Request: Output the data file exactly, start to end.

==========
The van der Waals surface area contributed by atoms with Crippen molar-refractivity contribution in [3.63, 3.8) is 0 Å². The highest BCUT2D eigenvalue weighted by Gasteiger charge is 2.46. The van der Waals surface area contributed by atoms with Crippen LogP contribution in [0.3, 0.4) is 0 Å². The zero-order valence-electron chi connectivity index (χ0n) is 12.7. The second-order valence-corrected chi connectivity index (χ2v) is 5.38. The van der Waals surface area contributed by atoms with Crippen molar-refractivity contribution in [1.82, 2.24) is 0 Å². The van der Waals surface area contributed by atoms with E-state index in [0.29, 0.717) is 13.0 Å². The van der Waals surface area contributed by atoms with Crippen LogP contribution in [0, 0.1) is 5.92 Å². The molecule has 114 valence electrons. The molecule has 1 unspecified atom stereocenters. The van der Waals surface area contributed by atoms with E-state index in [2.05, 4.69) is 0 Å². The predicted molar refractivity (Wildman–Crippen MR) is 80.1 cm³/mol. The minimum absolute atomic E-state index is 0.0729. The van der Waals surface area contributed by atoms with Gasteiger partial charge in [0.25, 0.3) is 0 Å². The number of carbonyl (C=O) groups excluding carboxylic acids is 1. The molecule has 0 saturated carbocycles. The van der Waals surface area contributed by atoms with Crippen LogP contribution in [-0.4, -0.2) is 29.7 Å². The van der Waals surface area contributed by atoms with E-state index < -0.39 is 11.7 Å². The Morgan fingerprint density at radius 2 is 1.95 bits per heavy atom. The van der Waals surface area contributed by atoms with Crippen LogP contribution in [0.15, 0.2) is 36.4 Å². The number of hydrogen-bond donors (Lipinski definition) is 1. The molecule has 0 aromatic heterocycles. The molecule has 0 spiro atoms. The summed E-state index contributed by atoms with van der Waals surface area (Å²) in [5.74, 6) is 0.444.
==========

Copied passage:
The van der Waals surface area contributed by atoms with Crippen molar-refractivity contribution in [3.63, 3.8) is 0 Å². The highest BCUT2D eigenvalue weighted by Gasteiger charge is 2.46. The van der Waals surface area contributed by atoms with Crippen LogP contribution in [0.3, 0.4) is 0 Å². The zero-order valence-electron chi connectivity index (χ0n) is 12.7. The second-order valence-corrected chi connectivity index (χ2v) is 5.38. The van der Waals surface area contributed by atoms with Crippen molar-refractivity contribution in [1.82, 2.24) is 0 Å². The van der Waals surface area contributed by atoms with E-state index in [0.29, 0.717) is 13.0 Å². The van der Waals surface area contributed by atoms with Crippen LogP contribution in [0, 0.1) is 5.92 Å². The molecule has 114 valence electrons. The molecule has 1 unspecified atom stereocenters. The van der Waals surface area contributed by atoms with E-state index in [2.05, 4.69) is 0 Å². The predicted molar refractivity (Wildman–Crippen MR) is 80.1 cm³/mol. The minimum absolute atomic E-state index is 0.0729. The van der Waals surface area contributed by atoms with Gasteiger partial charge in [0.25, 0.3) is 0 Å². The number of carbonyl (C=O) groups excluding carboxylic acids is 1. The molecule has 0 saturated carbocycles. The van der Waals surface area contributed by atoms with Crippen LogP contribution in [-0.4, -0.2) is 29.7 Å². The van der Waals surface area contributed by atoms with E-state index < -0.39 is 11.7 Å². The Morgan fingerprint density at radius 2 is 1.95 bits per heavy atom. The van der Waals surface area contributed by atoms with Crippen LogP contribution in [0.15, 0.2) is 36.4 Å². The number of hydrogen-bond donors (Lipinski definition) is 1. The molecule has 0 aromatic heterocycles. The molecule has 0 spiro atoms. The summed E-state index contributed by atoms with van der Waals surface area (Å²) in [5.74, 6) is 0.444.